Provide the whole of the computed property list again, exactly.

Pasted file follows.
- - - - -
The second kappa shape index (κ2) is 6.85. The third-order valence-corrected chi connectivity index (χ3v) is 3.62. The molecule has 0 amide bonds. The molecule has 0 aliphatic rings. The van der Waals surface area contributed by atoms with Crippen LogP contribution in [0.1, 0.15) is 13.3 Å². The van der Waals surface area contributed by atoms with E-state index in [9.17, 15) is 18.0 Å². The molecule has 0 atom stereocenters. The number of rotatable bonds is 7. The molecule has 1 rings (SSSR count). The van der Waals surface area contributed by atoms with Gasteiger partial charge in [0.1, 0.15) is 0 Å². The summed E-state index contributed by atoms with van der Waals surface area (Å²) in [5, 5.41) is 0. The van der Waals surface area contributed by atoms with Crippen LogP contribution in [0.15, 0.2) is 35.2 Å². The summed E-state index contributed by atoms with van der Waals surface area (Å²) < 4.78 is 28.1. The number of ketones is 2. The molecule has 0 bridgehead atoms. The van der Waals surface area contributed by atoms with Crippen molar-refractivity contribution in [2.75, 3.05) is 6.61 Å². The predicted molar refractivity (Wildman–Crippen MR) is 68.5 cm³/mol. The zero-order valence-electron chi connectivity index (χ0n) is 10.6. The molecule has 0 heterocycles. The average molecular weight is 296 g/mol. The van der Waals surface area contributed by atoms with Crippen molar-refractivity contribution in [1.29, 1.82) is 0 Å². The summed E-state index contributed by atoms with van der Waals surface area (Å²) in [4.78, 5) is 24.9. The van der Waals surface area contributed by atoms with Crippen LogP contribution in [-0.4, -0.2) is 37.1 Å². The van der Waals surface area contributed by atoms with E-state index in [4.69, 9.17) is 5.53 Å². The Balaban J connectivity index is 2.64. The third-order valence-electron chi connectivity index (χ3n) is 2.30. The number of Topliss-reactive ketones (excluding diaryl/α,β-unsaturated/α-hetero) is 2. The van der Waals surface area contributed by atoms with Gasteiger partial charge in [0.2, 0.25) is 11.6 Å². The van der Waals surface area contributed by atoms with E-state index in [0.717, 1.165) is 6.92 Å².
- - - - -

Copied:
The second kappa shape index (κ2) is 6.85. The third-order valence-corrected chi connectivity index (χ3v) is 3.62. The molecule has 0 amide bonds. The molecule has 0 aliphatic rings. The van der Waals surface area contributed by atoms with Crippen LogP contribution in [0.1, 0.15) is 13.3 Å². The van der Waals surface area contributed by atoms with E-state index in [9.17, 15) is 18.0 Å². The molecule has 0 atom stereocenters. The number of rotatable bonds is 7. The molecule has 1 rings (SSSR count). The van der Waals surface area contributed by atoms with Gasteiger partial charge in [0.1, 0.15) is 0 Å². The summed E-state index contributed by atoms with van der Waals surface area (Å²) in [5, 5.41) is 0. The van der Waals surface area contributed by atoms with Crippen LogP contribution in [0.15, 0.2) is 35.2 Å². The summed E-state index contributed by atoms with van der Waals surface area (Å²) < 4.78 is 28.1. The number of ketones is 2. The molecule has 0 bridgehead atoms. The van der Waals surface area contributed by atoms with Crippen molar-refractivity contribution in [2.75, 3.05) is 6.61 Å². The predicted molar refractivity (Wildman–Crippen MR) is 68.5 cm³/mol. The zero-order valence-electron chi connectivity index (χ0n) is 10.6. The molecule has 0 heterocycles. The average molecular weight is 296 g/mol. The van der Waals surface area contributed by atoms with Crippen molar-refractivity contribution in [1.29, 1.82) is 0 Å². The summed E-state index contributed by atoms with van der Waals surface area (Å²) in [4.78, 5) is 24.9. The van der Waals surface area contributed by atoms with Crippen LogP contribution in [-0.4, -0.2) is 37.1 Å². The van der Waals surface area contributed by atoms with E-state index in [4.69, 9.17) is 5.53 Å². The Balaban J connectivity index is 2.64. The third-order valence-electron chi connectivity index (χ3n) is 2.30. The number of Topliss-reactive ketones (excluding diaryl/α,β-unsaturated/α-hetero) is 2. The van der Waals surface area contributed by atoms with Gasteiger partial charge in [0.2, 0.25) is 11.6 Å². The van der Waals surface area contributed by atoms with E-state index in [0.717, 1.165) is 6.92 Å².